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AP Congress appeals to Prez against assent to amendment of Land Acquisition Act
APCC leadership appealed to President Pranab Mukherjee, here on Wednesday, not to give assent to the Right to Fair Compensation and Transparency in Land Acquisition Rehabilitation and Resettlement (Andhra Pradesh Amendment) Act, 2017 passed by the AP Legislative Assembly on March 28.
New Delhi: APCC leadership appealed to President Pranab Mukherjee, here on Wednesday, not to give assent to the Right to Fair Compensation and Transparency in Land Acquisition Rehabilitation and Resettlement (Andhra Pradesh Amendment) Act, 2017 passed by the AP Legislative Assembly on March 28.
In a memorandum, APCC president N Raghuveera Reddy, MPs Dr KVP Ramachandra Rao and T Subbirami Reddy, party in-charge for AP affairs, Digvijay Singh and former MP JD Seelam, pointed out that the state government had enacted amendments to the ‘Land Acquisition Rehabilitation and Resettlement Act, 2013’, which were in gross violation of the principal Act.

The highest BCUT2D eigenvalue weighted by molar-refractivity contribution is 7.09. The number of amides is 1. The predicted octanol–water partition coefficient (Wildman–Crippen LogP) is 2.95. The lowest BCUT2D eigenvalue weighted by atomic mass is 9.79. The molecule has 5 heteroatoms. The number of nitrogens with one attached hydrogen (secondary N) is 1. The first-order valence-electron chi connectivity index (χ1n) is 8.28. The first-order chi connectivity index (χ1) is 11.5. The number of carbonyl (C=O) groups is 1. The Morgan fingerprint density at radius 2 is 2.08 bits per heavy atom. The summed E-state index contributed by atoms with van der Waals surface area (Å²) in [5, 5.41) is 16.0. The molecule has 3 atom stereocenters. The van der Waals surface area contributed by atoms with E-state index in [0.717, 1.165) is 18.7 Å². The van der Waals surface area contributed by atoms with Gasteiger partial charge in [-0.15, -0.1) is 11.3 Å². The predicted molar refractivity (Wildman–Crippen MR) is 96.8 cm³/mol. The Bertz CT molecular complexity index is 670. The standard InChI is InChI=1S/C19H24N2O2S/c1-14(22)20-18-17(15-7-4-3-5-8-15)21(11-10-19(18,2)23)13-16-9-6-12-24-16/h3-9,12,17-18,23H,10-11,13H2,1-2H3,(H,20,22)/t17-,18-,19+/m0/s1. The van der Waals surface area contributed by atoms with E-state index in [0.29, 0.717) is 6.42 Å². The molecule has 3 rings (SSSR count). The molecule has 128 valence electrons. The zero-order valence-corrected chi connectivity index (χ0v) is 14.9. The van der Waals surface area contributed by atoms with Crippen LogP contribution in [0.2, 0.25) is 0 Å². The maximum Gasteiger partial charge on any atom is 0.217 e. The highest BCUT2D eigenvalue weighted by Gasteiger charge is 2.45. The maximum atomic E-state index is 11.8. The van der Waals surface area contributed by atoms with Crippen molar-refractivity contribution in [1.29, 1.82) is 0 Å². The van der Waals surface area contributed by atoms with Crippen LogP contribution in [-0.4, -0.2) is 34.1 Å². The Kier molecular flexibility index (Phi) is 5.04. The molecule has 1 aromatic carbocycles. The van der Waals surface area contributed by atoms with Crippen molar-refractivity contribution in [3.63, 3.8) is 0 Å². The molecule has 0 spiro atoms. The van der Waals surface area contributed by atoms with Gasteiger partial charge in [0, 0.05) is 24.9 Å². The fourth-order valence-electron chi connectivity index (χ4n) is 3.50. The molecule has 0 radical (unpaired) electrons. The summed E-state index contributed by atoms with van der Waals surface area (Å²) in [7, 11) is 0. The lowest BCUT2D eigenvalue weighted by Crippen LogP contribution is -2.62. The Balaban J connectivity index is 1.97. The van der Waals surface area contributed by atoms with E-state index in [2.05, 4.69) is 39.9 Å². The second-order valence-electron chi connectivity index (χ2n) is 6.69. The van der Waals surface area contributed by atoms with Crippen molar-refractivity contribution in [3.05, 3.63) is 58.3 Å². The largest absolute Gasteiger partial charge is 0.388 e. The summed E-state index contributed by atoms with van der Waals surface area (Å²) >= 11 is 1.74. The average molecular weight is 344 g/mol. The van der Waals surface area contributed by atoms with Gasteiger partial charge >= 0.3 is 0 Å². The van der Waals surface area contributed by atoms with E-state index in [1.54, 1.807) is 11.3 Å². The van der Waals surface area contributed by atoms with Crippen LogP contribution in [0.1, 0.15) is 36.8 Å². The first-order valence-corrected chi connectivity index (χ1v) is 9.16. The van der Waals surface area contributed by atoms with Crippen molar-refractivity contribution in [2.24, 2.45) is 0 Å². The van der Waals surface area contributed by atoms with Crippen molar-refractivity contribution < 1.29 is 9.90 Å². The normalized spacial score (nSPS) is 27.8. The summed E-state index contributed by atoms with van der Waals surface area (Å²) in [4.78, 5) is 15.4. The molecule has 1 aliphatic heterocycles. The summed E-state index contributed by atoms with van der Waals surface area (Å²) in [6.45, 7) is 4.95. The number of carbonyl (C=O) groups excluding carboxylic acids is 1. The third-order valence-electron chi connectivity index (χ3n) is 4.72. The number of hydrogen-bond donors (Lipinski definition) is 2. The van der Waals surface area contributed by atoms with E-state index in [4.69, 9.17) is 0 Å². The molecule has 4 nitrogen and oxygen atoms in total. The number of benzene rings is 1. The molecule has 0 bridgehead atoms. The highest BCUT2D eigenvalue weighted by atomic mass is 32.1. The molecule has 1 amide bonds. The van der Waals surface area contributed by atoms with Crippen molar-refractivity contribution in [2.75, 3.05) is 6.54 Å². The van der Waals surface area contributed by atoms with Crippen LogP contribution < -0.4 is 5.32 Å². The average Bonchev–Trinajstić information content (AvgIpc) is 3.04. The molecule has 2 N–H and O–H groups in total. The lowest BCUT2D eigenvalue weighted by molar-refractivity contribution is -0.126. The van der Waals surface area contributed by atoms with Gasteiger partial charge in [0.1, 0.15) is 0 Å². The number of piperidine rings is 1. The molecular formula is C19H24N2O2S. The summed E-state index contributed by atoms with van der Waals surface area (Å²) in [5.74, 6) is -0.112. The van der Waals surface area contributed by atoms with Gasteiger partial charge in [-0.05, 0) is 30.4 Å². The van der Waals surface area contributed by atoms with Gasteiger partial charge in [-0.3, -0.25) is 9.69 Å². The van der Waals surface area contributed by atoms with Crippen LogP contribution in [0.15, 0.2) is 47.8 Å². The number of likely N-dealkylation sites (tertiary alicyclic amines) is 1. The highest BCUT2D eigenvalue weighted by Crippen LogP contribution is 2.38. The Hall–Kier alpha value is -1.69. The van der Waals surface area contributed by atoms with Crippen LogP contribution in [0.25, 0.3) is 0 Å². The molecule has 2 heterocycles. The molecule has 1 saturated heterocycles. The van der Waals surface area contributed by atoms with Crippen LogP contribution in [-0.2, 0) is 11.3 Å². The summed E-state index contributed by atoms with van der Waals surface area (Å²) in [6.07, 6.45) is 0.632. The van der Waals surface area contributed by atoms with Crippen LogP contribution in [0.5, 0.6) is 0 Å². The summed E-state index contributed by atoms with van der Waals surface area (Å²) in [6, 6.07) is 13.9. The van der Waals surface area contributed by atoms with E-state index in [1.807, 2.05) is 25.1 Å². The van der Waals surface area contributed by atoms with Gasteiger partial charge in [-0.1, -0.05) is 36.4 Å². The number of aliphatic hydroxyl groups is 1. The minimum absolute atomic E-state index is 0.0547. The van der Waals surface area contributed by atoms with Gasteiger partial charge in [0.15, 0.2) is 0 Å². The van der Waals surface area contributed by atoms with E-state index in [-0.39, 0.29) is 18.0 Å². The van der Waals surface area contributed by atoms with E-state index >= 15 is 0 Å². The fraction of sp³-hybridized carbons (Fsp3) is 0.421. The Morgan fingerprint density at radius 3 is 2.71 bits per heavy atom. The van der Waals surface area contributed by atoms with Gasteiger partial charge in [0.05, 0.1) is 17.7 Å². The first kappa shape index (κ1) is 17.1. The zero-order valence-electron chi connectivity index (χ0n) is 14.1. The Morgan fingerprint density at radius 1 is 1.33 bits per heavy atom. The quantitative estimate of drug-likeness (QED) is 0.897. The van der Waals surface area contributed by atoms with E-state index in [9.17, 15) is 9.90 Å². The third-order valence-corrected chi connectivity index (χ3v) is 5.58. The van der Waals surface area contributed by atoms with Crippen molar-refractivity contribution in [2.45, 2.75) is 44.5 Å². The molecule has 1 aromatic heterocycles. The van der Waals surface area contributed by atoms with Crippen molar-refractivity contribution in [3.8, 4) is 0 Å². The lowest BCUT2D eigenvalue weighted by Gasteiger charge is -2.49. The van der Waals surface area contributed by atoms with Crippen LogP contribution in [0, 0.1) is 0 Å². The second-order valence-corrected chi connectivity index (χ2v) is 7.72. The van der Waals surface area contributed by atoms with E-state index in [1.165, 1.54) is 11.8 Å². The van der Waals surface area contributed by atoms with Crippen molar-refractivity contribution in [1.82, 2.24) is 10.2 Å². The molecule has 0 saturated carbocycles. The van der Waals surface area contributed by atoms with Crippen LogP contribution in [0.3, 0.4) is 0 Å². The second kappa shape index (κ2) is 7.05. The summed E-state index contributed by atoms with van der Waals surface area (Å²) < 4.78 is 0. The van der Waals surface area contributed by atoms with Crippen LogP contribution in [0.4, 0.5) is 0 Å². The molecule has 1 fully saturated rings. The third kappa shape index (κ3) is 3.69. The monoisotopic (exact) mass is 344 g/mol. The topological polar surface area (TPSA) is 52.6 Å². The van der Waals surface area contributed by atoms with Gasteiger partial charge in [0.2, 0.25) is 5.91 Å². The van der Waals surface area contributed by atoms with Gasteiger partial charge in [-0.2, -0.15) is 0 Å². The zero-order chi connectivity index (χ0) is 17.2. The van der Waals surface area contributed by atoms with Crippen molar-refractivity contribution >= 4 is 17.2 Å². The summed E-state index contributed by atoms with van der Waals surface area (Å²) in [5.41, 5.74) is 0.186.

“The sole purpose behind the present amendment sought to be made was to make land acquisition easier for the state authorities, while curtailing the rights given to the people by the landmark law. The state government had created a broad special category of projects for which land could be acquired without following any of the safeguards given under the new law,” they stated.
The amendments allowed the state government to indiscriminately acquire land, without providing rehabilitation and resettlement. They also paved the way for coercion / forcible acquisition, while paying a token lump sum amount in lieu of rehabilitation and resettlement.
They could also invoke the urgency clause for any type of acquisition of land and avoid carrying out the social impact assessment process, which was required to determine, if there was indeed a public purpose to justify the acquisition.
The amendments abandon the process of social impact assessment and preparation of social impact management plan. The Assessment was the heart and soul of the Law enacted in 2013. It ensured a distinction was made between projects where the public purpose was genuine and the public good probably outweighed the loss to the affected families.
The amendments abandoned the necessity for obtaining consent in case of acquisition of lands for private companies for public purpose which, in other words meant that the amendment would take away the rights conferred by the original Act to the land owner to say 'no' to the acquisition for private companies.